Polls will open in less than 24 hours for Lebanon's parliamentary elections, and civil servants are preparing polling stations and ballot boxes for Sunday's crucial vote. International election monitors, including former president Jimmy Carter, will be overseeing the voting process.
Lebanese civil servants, who oversee polling stations have been dispatched to their assigned posts across the country, and paper ballots, along with plastic ballot boxes have been expedited to each electoral district.
Beirut's acting governor, Naseef Kaloush told reporters that all systems were go in the capital when polling begins Sunday.
There have been complaints, however, in other far-flung electoral districts such as the West Bekaa, bordering Syria. One teacher, who is in charge of a polling station in Baalbek Hermel complained that the "situation is chaotic."
At another polling station near the Christian Bekaa Valley town of Zahle, the situation appeared under control, with security forces guarding the area in an armed personnel carrier.
Lebanon's top political leaders, including those of the pro-Western March 14th movement such as Druze chief Walid Jumblatt, former president Amin Gemayel and parliamentary majority leader Saad Hariri all went on TV urging supporters to vote.
There have been some charges of unfair election tactics, including the forging of national ID cards. Interior Minister Ziad Baroud insisted to reporters that he thinks such forging is difficult, if not impossible.
He says that no forging is possible, at all, on the personal identity card, issued to each citizen by the Interior Ministry, because of all the sophisticated technical and security features on the card. He also notes that forging of ID cards and use of forged cards is illegal and those caught forging will be punished.
There have been other accusations by all parties of unfair electoral tactics such as buying votes, religious edicts to vote for a specific candidate and the flying in of candidates from outside the country to vote.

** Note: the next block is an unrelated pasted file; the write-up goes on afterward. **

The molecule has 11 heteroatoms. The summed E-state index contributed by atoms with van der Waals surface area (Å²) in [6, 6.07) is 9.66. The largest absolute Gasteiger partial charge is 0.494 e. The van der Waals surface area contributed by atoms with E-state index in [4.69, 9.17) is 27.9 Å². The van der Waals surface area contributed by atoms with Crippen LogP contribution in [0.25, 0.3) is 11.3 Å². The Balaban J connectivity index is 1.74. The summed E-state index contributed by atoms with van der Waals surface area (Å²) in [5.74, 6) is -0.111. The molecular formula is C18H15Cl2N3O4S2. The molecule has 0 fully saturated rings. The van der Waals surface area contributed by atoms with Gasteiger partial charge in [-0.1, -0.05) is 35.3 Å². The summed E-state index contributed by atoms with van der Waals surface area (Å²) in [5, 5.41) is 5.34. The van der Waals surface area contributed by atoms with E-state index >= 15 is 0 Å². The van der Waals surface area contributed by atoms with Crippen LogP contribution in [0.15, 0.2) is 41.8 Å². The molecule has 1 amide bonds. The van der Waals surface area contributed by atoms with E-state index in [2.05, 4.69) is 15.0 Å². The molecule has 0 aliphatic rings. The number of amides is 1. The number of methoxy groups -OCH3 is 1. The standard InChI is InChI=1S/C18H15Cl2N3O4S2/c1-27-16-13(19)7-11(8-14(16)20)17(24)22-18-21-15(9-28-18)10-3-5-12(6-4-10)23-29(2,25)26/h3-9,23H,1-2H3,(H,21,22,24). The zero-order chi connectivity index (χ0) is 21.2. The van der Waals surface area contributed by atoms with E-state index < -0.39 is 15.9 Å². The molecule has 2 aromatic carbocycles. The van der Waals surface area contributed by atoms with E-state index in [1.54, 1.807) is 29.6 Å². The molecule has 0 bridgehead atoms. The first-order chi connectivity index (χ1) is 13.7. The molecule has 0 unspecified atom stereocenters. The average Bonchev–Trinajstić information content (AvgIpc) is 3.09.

Former President Jimmy Carter, who is overseeing the election as an international observer, insists that the use of money to buy votes is probably equal on both sides of the political divide and that flying voters into Lebanon is not illegal.
"Both sides are complying with existing law, which permits, for instance, the purchase of airplane tickets all the way from Australia, or Alaska or Africa into Lebanon to vote, but that's existing law," he said. "It's not illegal. And whether the use of money from Iran is greater or less than the influx of money from Saudi Arabia is something that we can't quantify, and if it apparently balances out, pretty much equal violation on both sides, then we believe that the will of the people can be expressed freely, tomorrow."
Mr. Carter thinks that the worst potential problem is not with the actual electoral process, but what happens after the votes are tallied.
"The biggest potential problem is the vow by some of the leaders of the March 14th coalition that they will not participate if they lose, and that's something that will have to be addressed after the election is over. Nobody knows who's going to win, and we hope that all of the outside forces, the U.S. and Saudi Arabia and others will stay neutral and support a coalition government after the election is over," he said.
He points out that he's been a monitor for 76 previous elections and that "all of them have been in trouble in some way." But, despite the various allegations of fraud already flying in the air, he stresses that this is "not the worst election, in any case."